They were a young couple with a one year old son in the back seat -- and they hadn't planned on being out for long, without any food for the boy. We dug through the snow with our hands and the Maxtrax pads, trying to get them out, sticking branches and rocks under the tires for added traction. We pushed the car to give it extra oomph. We changed tire directions, we put the car in reverse, we did everything we could think of for three hours -- and only moved the car about a foot. It was pretty disappointing. The Maxtrax pads were supposed to make things like this a breeze!
Eventually, we had to give up. We weren't making any progress, and the sun was starting to set. The wife had signal on her phone, but almost no battery left, so we stayed with them while they called for a wrecker to come (think tow truck, but super sized, meant specifically for hauling people out of situations like this out in the middle of nowhere). We left them some cookies and a phone charger, and ensured they had basically a full tank of gas to keep warm until the wrecker arrived, and that was about all we could do. It even took us a while to get out, backing up in the snow since there wasn't enough room to turn around immediately (not shown in the photo is the steep drop off to the left). And now we were a little less certain of the Maxtrax pads. Sigh.
By the time we found a place to park Trucko for the night, we were exhausted and cranky, and didn't feel like doing dishes or cooking out in the cold again. It had also been 5 days since my last shower, and Mike had been promising a chance to get clean for a while, so we started Trucko up again and went on to White Sulfur Springs where we stayed in a nice little cabin motel and got delicious, delicious Western Swiss Burgers. Interesting fact: if you order the salad instead of fries for your side, the server will bring you your salad first... and then fill your plate up with Doritos when your burger comes out. Unexpected, but I'll take it! After a long and exhausting day, these burgers tasted AMAZING. And the shower was oh so heavenly!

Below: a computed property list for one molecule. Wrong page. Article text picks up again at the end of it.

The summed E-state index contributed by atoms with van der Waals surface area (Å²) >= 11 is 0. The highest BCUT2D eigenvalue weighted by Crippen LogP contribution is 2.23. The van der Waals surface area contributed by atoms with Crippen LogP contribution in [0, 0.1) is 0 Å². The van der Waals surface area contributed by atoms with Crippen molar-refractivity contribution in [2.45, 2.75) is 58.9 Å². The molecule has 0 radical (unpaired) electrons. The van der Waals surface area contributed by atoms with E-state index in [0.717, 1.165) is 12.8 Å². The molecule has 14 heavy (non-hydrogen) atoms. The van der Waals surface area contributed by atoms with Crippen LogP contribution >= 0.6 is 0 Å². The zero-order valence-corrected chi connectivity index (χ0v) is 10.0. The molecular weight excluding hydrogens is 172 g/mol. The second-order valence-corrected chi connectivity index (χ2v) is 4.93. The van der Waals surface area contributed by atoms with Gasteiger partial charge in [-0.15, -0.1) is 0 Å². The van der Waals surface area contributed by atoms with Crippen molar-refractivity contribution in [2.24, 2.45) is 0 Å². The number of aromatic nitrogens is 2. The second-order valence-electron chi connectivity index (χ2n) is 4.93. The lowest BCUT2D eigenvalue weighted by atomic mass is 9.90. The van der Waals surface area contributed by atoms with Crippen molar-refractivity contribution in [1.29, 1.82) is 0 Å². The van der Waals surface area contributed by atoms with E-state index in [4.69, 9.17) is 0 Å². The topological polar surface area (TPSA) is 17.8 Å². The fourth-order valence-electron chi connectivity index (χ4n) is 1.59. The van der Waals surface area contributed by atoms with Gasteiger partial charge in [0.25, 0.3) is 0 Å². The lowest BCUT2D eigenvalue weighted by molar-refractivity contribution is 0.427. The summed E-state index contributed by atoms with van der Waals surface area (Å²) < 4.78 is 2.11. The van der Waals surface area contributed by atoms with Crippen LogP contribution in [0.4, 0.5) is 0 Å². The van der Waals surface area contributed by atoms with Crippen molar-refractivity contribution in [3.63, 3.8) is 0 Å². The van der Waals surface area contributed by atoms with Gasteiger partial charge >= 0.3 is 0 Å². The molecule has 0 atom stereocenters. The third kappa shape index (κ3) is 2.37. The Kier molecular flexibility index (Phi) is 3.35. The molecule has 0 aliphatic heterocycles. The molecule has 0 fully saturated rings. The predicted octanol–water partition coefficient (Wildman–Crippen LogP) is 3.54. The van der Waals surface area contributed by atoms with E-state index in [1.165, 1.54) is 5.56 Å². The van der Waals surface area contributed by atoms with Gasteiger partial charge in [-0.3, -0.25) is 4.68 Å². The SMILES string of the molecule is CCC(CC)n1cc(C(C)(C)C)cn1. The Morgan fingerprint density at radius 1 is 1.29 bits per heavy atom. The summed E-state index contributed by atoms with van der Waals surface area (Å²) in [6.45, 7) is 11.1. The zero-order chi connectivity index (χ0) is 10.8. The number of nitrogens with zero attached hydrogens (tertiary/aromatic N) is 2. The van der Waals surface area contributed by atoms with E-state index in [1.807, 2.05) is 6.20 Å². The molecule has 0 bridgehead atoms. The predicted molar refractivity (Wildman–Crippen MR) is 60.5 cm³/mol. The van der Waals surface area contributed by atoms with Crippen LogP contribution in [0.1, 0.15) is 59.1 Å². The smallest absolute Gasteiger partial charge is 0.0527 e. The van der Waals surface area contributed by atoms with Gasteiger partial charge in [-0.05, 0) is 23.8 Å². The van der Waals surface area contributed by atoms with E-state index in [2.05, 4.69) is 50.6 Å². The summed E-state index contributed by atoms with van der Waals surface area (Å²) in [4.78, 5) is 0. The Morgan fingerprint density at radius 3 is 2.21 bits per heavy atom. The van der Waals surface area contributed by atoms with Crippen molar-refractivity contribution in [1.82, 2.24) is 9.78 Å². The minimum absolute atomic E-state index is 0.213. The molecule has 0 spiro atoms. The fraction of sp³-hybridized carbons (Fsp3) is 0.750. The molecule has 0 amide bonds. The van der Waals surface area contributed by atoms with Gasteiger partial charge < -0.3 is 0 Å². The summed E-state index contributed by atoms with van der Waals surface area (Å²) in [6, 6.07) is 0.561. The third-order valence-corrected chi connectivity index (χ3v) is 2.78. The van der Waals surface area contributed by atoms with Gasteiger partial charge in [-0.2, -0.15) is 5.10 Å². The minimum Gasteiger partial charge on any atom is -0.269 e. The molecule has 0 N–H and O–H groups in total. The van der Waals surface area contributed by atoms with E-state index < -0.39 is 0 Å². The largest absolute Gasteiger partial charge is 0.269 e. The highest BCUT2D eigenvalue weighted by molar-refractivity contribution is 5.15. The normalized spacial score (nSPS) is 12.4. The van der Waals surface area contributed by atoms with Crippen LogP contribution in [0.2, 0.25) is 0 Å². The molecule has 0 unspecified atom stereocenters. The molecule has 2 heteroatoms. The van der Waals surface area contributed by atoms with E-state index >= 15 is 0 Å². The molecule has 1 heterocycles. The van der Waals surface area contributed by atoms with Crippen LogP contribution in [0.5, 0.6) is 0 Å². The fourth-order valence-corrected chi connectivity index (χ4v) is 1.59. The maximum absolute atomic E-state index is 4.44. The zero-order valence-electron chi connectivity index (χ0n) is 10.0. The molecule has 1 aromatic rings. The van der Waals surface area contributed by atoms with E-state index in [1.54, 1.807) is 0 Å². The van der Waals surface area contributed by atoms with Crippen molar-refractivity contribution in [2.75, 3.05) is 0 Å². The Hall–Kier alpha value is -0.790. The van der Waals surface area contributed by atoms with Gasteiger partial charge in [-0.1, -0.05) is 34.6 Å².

We made a supply stop in Bozeman to REI where we replaced my camp spoon which already managed to disappear. I also got running shoes because living in a truck and sitting on my butt all day, combined with a diet heavily based on pasta and rice, was making me feel gross. We also stopped at a Sportsman's Warehouse, which specializes in outdoor gear, but is much more focused on hunting than athletic endeavours. It was... an interesting place. With animal busts lining the walls all the way around. Kind of creeped me out -- I understand hunting for survival, and if the animal will be used. I eat meat, I know steaks don't magically appear. But hunting for sport? That doesn't sit well with me.
Mike's foot was getting better by the time we got to Big Sky, so he spent a day on the mountain. Big Sky is predominantly steep terrain that I wasn't too excited for (or super flat runs, no in between), it had hard packed snow with no recent inches in the past week, and it had the biggest price tag yet -- so I skipped it for a day of catching up on paperwork and emails, as well as catching a yoga class in the village. Tip: The business center in the village is free, open 24h, and has the fastest internet we have come across!
We finished Montana off with a stay in the Gallatin National Forest. It was the coldest night ever. We thought we were constantly moving towards warmer climates, and didn't expect this sudden drop, but here we were sleeping through our coldest night yet. -14°C. It was a terrible night. I was warm in my sleeping bag, but the bits of my face that were exposed were cold, even in insulated Trucko. I cinched my hood down around my face to keep warm, but my warm breath made the bag wet, and then turned to frost. All through the night I would be getting water dripping onto my face, sometimes directly into my nose (ick), as the frost grew until it was in the path of my hot air and then melted again. The windows were covered in frost so thick that Mike was using the ice scraper on the inside in the morning.
We were done with winter. After this we would be moving on to warmer places, or at least not sleeping out in the cold anymore.
But while we were in Gallatin, we at least went hiking for the day! We even saw a lone wolf running in the distance, a rare sight that we only witnessed thanks to Mike's sharp eyes.
Warning: Dead deer picture below